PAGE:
More than 21,000 surgeries were done at Lahey Hospital & Medical Center's medical centers in 2009. In an effort to provide the best care possible, Lahey has long participated in the Surgical Care Improvement Project (SCIP), a national quality initiative that seeks to reduce complications from surgery.
For example, research has shown that effective use of antibiotics before and after surgery can greatly reduce the risk of getting an infection. SCIP standards call for using the right antibiotic, and starting and stopping it at the right time.
SCIP standards also address deep vein thrombosis (DVT). DVT is a blood clot that can block the flow of blood in a vein, causing swelling and pain. In the most serious complication, a blood clot can travel to other parts of the body, such as the lungs. SCIP standards include the use of medications to prevent blood clots in surgical patients when appropriate.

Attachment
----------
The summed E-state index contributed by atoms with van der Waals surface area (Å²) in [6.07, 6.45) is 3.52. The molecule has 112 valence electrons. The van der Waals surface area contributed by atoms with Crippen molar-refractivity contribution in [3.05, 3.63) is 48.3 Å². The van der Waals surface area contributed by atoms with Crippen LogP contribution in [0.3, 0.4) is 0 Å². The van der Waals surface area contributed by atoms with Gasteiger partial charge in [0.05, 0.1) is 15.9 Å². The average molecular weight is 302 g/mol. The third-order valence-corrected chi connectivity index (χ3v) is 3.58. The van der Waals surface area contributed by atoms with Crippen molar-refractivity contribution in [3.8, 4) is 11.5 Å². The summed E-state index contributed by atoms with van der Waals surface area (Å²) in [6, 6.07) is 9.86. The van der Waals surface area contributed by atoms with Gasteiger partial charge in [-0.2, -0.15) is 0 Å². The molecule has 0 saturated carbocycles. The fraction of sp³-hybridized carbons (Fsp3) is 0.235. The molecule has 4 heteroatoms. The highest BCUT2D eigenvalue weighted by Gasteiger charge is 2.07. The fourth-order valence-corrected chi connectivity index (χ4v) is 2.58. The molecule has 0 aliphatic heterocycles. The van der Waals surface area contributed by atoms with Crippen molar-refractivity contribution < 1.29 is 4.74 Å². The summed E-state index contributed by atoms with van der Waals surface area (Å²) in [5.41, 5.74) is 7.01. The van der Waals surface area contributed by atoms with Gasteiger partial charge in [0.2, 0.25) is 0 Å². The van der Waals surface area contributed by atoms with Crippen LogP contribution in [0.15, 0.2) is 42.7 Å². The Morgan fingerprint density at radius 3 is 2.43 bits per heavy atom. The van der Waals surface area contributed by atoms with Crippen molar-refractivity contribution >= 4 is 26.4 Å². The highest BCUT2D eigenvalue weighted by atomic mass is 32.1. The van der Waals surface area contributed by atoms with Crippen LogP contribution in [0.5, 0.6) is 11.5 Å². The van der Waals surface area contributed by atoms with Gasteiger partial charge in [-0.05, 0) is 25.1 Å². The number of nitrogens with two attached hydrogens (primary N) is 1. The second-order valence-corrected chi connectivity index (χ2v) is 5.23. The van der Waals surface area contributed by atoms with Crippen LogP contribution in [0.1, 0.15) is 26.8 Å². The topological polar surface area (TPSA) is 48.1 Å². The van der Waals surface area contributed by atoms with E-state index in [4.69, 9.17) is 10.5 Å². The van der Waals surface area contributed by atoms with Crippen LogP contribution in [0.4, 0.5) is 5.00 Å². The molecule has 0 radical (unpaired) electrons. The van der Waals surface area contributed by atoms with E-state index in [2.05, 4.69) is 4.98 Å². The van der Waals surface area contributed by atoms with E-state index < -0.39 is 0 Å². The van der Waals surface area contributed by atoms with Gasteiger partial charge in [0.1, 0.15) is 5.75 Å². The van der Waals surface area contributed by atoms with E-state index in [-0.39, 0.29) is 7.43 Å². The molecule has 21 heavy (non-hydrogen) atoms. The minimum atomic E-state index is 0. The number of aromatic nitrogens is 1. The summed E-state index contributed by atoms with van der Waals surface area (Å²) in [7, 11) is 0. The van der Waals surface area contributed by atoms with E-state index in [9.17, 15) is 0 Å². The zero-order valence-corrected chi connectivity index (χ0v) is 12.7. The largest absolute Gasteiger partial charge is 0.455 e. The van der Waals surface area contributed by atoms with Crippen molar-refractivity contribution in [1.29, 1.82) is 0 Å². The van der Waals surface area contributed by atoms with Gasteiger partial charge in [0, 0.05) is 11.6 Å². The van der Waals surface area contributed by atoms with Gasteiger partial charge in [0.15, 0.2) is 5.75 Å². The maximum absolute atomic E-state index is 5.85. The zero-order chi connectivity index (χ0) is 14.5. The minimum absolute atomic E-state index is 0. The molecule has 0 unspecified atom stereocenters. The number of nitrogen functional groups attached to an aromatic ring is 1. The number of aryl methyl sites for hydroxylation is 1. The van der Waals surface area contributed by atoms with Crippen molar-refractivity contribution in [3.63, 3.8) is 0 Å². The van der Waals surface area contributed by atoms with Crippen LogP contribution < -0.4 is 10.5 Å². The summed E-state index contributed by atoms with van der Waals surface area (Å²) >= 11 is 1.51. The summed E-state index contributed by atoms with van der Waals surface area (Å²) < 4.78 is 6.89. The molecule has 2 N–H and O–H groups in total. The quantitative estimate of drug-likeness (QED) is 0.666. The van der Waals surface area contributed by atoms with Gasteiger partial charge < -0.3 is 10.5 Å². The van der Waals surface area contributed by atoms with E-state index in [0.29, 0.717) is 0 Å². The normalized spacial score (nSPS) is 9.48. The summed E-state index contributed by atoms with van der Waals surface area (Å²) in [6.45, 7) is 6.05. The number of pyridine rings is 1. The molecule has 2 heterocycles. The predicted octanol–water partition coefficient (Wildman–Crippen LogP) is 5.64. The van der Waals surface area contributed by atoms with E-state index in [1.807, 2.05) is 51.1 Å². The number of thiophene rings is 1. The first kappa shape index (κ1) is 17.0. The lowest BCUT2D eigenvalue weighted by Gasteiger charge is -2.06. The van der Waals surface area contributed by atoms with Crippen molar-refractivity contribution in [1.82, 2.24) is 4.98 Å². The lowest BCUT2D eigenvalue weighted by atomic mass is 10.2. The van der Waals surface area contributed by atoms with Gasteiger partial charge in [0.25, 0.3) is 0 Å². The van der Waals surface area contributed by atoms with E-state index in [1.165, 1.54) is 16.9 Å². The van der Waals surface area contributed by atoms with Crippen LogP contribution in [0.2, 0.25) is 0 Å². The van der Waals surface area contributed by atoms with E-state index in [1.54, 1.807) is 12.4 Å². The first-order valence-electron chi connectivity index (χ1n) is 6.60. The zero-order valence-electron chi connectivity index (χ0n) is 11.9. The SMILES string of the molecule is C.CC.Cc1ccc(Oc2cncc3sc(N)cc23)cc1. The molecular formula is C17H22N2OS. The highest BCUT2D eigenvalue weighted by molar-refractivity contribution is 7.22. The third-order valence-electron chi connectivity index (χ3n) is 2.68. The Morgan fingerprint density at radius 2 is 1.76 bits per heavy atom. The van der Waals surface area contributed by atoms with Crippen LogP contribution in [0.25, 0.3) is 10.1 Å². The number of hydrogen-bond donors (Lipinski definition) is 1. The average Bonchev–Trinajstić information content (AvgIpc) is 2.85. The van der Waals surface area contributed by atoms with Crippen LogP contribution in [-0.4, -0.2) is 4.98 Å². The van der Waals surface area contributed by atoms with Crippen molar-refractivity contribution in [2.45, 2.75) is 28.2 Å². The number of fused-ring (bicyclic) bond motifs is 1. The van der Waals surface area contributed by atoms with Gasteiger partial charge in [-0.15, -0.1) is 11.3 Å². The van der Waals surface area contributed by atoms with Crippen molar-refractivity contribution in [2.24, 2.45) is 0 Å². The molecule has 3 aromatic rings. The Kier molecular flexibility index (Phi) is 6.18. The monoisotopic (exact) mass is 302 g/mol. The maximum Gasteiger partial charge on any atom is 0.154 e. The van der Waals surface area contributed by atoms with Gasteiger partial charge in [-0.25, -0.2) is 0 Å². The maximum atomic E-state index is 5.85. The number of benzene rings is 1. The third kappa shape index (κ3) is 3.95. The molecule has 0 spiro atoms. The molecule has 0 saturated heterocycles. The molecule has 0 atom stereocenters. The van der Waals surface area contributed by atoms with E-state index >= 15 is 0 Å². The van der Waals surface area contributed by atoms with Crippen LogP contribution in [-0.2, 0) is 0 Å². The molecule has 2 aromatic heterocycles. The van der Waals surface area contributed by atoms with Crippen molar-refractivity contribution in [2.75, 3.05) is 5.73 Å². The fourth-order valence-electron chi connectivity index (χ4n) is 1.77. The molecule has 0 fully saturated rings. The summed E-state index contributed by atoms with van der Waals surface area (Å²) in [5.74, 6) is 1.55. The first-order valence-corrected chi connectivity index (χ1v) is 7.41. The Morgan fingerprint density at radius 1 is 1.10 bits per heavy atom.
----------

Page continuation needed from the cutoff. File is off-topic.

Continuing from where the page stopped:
The U.S. Department of Health and Human Services' Centers for Medicare and Medicaid Services (CMS) collects data related to SCIP standards. These results are reported on the department’s public Web site, Hospital Compare.
The most recently reported SCIP performance data cover the period of October 2008 through September 2009. During this period
- Lahey Hospital & Medical Center performed better than the average for all reporting hospitals in the U.S. in 8 of the 10 quality measures.
- Lahey performed better than the average for all reporting hospitals in Massachusetts in 7 out of the 10 quality measures.
View Lahey's performance on the SCIP measures.
The Leapfrog Group sets volume standards for certain high-risk surgeries. Hospitals report their volumes via the Leapfrog Group Hospital Survey. View Lahey's most recently reported volume data.